Creative Time Summit | Keynote Presentation: Rebecca Solnit<span style="display:block;position:relative;padding-top:56.25%;" class="rm-shortcode" data-rm-shortcode-id="89509df197c02d2eff73af80309383b1"><iframe type="lazy-iframe" data-runner-src="https://www.youtube.com/embed/L9kWI2skHdw?rel=0" width="100%" height="auto" frameborder="0" scrolling="no" style="position:absolute;top:0;left:0;width:100%;height:100%;"></iframe></span><h3>Value service workers</h3><p>For years, I've done this: When in line and the person in front of me stares at or talks on their phone the entire time the cashier rings them up, I always ask upon reaching my turn, "How does it make you feel when a person ignores you to look at their phone?" Never once—and my anecdotal study has many dozens if not a hundred responses thus far—has someone replied, "I feel great." Answers range from "I'm used to it by now" to "It's like I'm not even a human being." </p><p>Grocery store (among other) workers aren't having a moment right now because they're heroes. The dictates of capitalism demand that they risk getting sick or don't get paid. We shouldn't appreciate service workers now; we should <em>always</em> appreciate them. The grief that retail workers usually receive is a sad reflection of a twisted social hierarchy. And to think, just weeks ago we endured gripes regarding the impossibility of a $15/hour minimum wage. As a society we need to seriously question the value we place on work, and make that value available to everyone. It starts by valuing those that care for you, regardless of your financial or career position.</p><h3>A return to the kitchen</h3><p>With eyes turned on <a href="https://bigthink.com/surprising-science/toilet-paper-is-a-giant-waste-of-resources" target="_blank">toilet paper</a> and hand sanitizer, as well as the <a href="https://bigthink.com/surprising-science/calorie-restriction" target="_self">sales surge</a> in pretzels, popcorn, Oreos, and other processed foods, there is good news on the food front: loads of people are <a href="https://www.washingtonpost.com/news/voraciously/wp/2020/03/24/people-are-baking-bread-like-crazy-and-now-were-running-out-of-flour-and-yeast/" target="_blank">baking their own bread</a>. I picked up this skill over a decade ago while living in Brooklyn and fell in love with the patience and diligence the process requires. Sure, the fact that flour and yeast are hard to procure is unfortunate. At the same time, it signals an important return to the kitchen. Americans outsource their cooking and food preparation too much as it is. </p><p>In the past week, my wife has experimented with Polish peasant food, pungent Isan soup, and scrumptious butter cookies. We both cook regularly, but given our normally hectic lives, that's usually limited to weekends. Yesterday, she made cultured butter from scratch, which then went into pancakes. (Fortunately, I'm <a href="https://www.derekberes.com/yoga/" target="_blank">live-streaming classes</a> to keep moving after all this home cooking.) I'll return to bread when I can secure flour, but in the meantime I'll be reopening my Hungarian cookbooks to revisit the dishes my grandmother made. </p><h3>Hit the books</h3><p>With Amazon taking up to a month to ship books and local bookstores and libraries closed, there are still plenty of opportunities for reading. (You probably binged "Tiger King" anyway.) Fortunately, ebooks are instantly downloadable. If you're in a financial squeeze, the <a href="https://archive.org/details/nationalemergencylibrary" target="_blank">National Emergency Library</a> has made over 1.4 million books available for free, and <a href="http://www.openculture.com/" target="_blank">Open Culture</a> is one of the best resources around for discovering open-source and public domain reading materials. </p><p>Reading <a href="https://bigthink.com/21st-century-spirituality/reading-rewires-your-brain-for-more-intelligence-and-empathy" target="_self">bestows numerous benefits</a>, including increasing your intelligence and levels of empathy. This pandemic has thrown many off-guard. Yet disease has long been part of our biological heritage. Humans have endured pandemics with much less up-to-date information. That said, this is the perfect time to study the history of medicine and evolutionary biology. A grasp of the past empowers you with the understanding of how to move through an uncomfortable present. Take advantage of this time to fill your brain with knowledge. </p>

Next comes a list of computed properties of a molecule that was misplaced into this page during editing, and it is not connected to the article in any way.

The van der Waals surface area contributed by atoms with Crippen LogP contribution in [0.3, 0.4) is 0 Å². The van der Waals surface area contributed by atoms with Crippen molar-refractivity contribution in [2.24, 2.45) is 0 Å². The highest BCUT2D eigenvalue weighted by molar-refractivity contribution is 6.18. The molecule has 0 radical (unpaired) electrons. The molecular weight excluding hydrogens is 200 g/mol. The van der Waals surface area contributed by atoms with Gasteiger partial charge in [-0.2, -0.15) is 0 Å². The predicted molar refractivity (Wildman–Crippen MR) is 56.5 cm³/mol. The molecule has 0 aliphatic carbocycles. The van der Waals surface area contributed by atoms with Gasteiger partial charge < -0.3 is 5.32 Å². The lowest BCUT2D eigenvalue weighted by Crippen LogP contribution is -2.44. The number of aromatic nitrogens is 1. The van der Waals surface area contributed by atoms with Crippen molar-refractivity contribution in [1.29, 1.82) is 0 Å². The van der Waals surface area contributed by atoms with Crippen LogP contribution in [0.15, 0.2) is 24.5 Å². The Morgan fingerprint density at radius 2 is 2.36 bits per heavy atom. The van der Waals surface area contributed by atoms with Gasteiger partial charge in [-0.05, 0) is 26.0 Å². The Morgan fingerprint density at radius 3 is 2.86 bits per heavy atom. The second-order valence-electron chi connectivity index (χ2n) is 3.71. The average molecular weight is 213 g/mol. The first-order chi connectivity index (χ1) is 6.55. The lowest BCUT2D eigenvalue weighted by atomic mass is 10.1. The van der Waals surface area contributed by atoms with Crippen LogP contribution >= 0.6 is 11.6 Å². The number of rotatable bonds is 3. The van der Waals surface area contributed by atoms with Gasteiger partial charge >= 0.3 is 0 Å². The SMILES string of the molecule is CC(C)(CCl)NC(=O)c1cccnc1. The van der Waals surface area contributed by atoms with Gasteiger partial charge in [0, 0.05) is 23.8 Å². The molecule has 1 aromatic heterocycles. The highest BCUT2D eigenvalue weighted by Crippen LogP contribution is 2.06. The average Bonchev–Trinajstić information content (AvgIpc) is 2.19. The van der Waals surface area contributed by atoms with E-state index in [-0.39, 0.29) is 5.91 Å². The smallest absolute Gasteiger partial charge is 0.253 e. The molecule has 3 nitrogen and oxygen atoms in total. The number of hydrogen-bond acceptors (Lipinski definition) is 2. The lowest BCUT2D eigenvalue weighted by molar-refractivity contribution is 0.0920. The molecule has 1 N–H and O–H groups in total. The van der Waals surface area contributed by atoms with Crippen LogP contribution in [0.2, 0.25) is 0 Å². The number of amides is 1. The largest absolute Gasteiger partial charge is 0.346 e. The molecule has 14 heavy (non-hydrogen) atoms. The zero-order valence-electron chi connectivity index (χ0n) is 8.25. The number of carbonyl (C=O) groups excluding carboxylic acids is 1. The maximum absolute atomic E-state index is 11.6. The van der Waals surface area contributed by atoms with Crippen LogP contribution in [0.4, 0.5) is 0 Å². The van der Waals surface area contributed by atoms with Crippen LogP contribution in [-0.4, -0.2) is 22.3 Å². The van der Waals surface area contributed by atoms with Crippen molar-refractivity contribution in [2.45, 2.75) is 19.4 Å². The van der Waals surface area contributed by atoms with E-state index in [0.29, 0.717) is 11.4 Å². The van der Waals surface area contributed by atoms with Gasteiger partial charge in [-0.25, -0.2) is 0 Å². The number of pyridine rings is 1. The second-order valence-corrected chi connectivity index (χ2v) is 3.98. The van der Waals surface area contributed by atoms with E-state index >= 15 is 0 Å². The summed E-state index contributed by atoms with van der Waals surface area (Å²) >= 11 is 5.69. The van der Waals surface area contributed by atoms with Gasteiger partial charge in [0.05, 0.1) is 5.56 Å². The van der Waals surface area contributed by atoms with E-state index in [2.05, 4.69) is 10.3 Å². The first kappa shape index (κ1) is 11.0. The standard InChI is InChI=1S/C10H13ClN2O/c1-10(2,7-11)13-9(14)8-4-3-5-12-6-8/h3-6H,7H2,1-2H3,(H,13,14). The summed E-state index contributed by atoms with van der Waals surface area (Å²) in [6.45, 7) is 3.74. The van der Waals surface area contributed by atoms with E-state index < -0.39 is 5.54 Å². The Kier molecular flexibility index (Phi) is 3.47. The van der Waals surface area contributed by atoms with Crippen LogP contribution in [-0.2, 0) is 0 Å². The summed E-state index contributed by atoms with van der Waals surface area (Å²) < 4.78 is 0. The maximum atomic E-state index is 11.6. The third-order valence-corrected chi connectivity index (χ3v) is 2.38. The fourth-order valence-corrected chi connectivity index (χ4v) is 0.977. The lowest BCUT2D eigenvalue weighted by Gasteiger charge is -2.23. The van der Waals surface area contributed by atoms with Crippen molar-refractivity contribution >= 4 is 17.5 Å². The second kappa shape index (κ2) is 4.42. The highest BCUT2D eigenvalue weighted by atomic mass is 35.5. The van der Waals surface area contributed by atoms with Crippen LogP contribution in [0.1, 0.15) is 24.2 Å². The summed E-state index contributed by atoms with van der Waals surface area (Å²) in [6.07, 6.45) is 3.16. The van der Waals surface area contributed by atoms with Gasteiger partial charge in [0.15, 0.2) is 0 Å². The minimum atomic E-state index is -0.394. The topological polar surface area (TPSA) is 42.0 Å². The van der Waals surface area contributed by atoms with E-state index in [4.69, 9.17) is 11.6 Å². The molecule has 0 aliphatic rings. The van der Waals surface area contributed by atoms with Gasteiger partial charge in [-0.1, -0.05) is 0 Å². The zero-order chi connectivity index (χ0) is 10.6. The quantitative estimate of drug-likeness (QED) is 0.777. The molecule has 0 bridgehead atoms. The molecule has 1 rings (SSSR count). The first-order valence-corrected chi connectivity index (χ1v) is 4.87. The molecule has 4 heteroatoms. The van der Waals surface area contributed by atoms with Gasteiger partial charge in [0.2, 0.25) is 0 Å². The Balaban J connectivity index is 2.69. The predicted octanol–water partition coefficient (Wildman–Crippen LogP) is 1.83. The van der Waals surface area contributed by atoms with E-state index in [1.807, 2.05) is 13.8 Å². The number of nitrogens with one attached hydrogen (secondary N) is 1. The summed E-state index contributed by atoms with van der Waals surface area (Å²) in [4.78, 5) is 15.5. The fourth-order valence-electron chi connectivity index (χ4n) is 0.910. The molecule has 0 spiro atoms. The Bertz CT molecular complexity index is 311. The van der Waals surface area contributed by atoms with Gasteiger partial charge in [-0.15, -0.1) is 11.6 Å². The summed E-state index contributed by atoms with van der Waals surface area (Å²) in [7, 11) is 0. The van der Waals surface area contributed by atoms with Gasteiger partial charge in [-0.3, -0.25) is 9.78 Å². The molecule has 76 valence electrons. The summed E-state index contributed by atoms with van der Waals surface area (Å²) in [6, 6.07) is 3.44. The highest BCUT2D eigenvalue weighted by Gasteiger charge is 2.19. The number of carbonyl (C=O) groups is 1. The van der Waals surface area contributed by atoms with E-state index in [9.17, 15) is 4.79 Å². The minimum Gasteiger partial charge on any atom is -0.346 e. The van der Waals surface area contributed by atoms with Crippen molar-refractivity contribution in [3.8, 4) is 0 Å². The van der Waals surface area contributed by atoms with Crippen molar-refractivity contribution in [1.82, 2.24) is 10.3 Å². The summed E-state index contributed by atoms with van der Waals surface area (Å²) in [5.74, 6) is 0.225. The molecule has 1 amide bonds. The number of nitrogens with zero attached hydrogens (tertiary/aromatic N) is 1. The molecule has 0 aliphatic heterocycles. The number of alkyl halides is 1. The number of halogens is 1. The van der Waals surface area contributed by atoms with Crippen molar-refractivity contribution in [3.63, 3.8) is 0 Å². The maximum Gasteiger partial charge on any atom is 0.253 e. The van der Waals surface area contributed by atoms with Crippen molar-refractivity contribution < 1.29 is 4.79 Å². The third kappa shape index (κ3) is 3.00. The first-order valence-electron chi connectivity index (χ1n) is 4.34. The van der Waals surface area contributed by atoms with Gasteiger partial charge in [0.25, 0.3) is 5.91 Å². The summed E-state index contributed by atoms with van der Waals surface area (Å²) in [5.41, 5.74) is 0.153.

A man reads his book on his window after partial curfew declaration within precautions against coronavirus (COVID-19) pandemic in Tunisia's old city Al Madina al-Kadima on March 27, 2020.